Dog training tip o' the day: Extinction & extinction bursts
Extinction refers to the process of no longer providing reinforcement for a behaviour and in the absence of reinforcement a behaviour will cease. For instance, if Pavlov stopped offering meat powder after sounding the tone for a period of time, the dogs would cease to salivate since the association between the tone and the food is no longer being reinforced. This is why ignored behaviours often stop -- the dog is no longer being reinforced for offering them.
However, some behaviours are self-reinforcing, and therefore very difficult to extinguish. For example, a dog often finds barking to be a pleasurable response to various stimuli (barking is FUN!) so even if you ignore a barking dog they're very unlikely to stop this behaviour since they're reinforcing it themselves. That's not to say that you can't train a barking dog to bark less, but it requires a different approach than to ignore it. You need to find and stop the source of the reinforcement while rewarding an alternative behaviour instead.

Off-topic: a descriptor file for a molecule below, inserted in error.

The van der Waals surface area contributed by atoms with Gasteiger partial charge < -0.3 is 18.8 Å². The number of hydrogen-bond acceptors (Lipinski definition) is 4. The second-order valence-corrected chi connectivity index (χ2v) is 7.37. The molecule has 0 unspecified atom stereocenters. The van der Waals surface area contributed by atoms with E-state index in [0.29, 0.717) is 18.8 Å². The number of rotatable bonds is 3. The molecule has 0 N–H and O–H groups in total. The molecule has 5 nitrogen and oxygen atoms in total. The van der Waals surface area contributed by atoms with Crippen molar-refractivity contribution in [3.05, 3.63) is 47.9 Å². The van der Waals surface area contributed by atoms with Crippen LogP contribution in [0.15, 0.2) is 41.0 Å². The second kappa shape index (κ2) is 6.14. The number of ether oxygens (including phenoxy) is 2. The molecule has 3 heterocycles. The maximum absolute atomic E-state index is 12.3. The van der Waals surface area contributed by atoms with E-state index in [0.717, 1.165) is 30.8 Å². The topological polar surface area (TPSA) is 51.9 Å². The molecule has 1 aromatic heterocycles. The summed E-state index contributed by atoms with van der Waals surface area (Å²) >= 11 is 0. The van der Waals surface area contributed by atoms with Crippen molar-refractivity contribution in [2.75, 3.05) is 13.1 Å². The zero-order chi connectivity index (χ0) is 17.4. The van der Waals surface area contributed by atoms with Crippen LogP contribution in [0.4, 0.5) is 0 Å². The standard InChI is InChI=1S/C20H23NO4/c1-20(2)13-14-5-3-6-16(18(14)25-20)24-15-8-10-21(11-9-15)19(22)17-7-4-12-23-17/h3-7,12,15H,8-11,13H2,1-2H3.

Then there are extinction bursts. If a dog no longer receives reinforcement for a behaviour, they will increase the intensity of the behaviour in an attempt to earn the reinforcement once again. If the behaviour is still not reinforced after this more fierce series of attempts, it will become extinct.
You can also use the increased intensity of behaviours during extinction bursts to improve them by riding the crest of the burst and reinforcing when the dog is still fervent in its response. We use this to improve hand touch or targeting behaviours and more.